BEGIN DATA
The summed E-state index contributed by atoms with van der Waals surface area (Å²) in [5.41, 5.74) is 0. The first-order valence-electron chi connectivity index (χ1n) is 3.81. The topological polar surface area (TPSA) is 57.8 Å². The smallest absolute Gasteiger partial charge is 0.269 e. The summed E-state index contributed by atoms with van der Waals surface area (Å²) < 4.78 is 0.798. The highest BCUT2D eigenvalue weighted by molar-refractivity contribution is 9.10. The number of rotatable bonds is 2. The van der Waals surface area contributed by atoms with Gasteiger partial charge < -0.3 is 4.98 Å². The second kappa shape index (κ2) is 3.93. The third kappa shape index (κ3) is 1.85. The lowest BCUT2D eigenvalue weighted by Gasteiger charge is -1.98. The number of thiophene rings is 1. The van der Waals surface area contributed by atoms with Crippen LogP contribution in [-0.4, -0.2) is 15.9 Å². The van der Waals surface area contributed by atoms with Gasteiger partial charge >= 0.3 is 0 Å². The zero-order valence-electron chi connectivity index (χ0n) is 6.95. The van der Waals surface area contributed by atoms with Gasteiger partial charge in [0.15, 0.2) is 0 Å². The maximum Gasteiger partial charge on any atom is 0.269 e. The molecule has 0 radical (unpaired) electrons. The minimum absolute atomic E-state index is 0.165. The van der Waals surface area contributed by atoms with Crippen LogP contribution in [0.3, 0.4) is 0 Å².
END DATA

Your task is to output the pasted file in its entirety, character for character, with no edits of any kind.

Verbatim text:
The summed E-state index contributed by atoms with van der Waals surface area (Å²) in [5.41, 5.74) is 0. The first-order valence-electron chi connectivity index (χ1n) is 3.81. The topological polar surface area (TPSA) is 57.8 Å². The smallest absolute Gasteiger partial charge is 0.269 e. The summed E-state index contributed by atoms with van der Waals surface area (Å²) < 4.78 is 0.798. The highest BCUT2D eigenvalue weighted by molar-refractivity contribution is 9.10. The number of rotatable bonds is 2. The van der Waals surface area contributed by atoms with Gasteiger partial charge < -0.3 is 4.98 Å². The second kappa shape index (κ2) is 3.93. The third kappa shape index (κ3) is 1.85. The lowest BCUT2D eigenvalue weighted by Gasteiger charge is -1.98. The number of thiophene rings is 1. The van der Waals surface area contributed by atoms with Crippen LogP contribution in [-0.4, -0.2) is 15.9 Å². The van der Waals surface area contributed by atoms with Gasteiger partial charge >= 0.3 is 0 Å². The zero-order valence-electron chi connectivity index (χ0n) is 6.95. The van der Waals surface area contributed by atoms with Gasteiger partial charge in [0.15, 0.2) is 0 Å². The maximum Gasteiger partial charge on any atom is 0.269 e. The molecule has 0 radical (unpaired) electrons. The minimum absolute atomic E-state index is 0.165. The van der Waals surface area contributed by atoms with Crippen LogP contribution in [0.3, 0.4) is 0 Å².